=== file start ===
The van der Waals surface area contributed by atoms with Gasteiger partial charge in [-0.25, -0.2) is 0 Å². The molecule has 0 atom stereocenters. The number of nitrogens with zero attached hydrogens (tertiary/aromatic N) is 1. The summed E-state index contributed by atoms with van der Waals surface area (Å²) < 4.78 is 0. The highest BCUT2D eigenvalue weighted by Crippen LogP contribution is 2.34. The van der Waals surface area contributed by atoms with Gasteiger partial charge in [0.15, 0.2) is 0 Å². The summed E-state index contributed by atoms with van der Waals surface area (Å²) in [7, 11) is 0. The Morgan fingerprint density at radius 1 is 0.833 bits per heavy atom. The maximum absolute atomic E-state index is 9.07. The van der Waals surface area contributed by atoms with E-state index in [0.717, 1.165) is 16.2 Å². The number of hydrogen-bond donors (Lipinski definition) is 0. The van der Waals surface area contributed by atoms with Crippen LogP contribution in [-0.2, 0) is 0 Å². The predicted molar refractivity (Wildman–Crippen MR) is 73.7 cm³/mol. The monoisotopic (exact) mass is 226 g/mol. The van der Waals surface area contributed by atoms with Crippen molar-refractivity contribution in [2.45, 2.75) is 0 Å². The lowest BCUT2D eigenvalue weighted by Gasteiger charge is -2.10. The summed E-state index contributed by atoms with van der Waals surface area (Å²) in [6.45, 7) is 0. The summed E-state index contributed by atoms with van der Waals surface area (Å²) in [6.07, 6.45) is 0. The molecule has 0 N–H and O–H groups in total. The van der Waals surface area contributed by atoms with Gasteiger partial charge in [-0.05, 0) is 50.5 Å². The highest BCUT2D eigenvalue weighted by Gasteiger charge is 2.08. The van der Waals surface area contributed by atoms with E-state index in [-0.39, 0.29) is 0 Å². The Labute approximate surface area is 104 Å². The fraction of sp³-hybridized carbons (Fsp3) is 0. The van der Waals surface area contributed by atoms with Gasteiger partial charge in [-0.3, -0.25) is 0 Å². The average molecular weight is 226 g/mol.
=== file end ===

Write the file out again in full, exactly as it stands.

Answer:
The van der Waals surface area contributed by atoms with Gasteiger partial charge in [-0.25, -0.2) is 0 Å². The molecule has 0 atom stereocenters. The number of nitrogens with zero attached hydrogens (tertiary/aromatic N) is 1. The summed E-state index contributed by atoms with van der Waals surface area (Å²) < 4.78 is 0. The highest BCUT2D eigenvalue weighted by Crippen LogP contribution is 2.34. The van der Waals surface area contributed by atoms with Gasteiger partial charge in [0.15, 0.2) is 0 Å². The summed E-state index contributed by atoms with van der Waals surface area (Å²) in [7, 11) is 0. The Morgan fingerprint density at radius 1 is 0.833 bits per heavy atom. The maximum absolute atomic E-state index is 9.07. The van der Waals surface area contributed by atoms with E-state index in [0.717, 1.165) is 16.2 Å². The number of hydrogen-bond donors (Lipinski definition) is 0. The van der Waals surface area contributed by atoms with Crippen LogP contribution in [-0.2, 0) is 0 Å². The predicted molar refractivity (Wildman–Crippen MR) is 73.7 cm³/mol. The monoisotopic (exact) mass is 226 g/mol. The van der Waals surface area contributed by atoms with Crippen molar-refractivity contribution in [2.45, 2.75) is 0 Å². The lowest BCUT2D eigenvalue weighted by Gasteiger charge is -2.10. The summed E-state index contributed by atoms with van der Waals surface area (Å²) in [6.45, 7) is 0. The summed E-state index contributed by atoms with van der Waals surface area (Å²) in [6.07, 6.45) is 0. The molecule has 0 N–H and O–H groups in total. The van der Waals surface area contributed by atoms with Gasteiger partial charge in [-0.05, 0) is 50.5 Å². The highest BCUT2D eigenvalue weighted by Gasteiger charge is 2.08. The van der Waals surface area contributed by atoms with E-state index in [-0.39, 0.29) is 0 Å². The Labute approximate surface area is 104 Å². The fraction of sp³-hybridized carbons (Fsp3) is 0. The van der Waals surface area contributed by atoms with Gasteiger partial charge in [-0.3, -0.25) is 0 Å². The average molecular weight is 226 g/mol.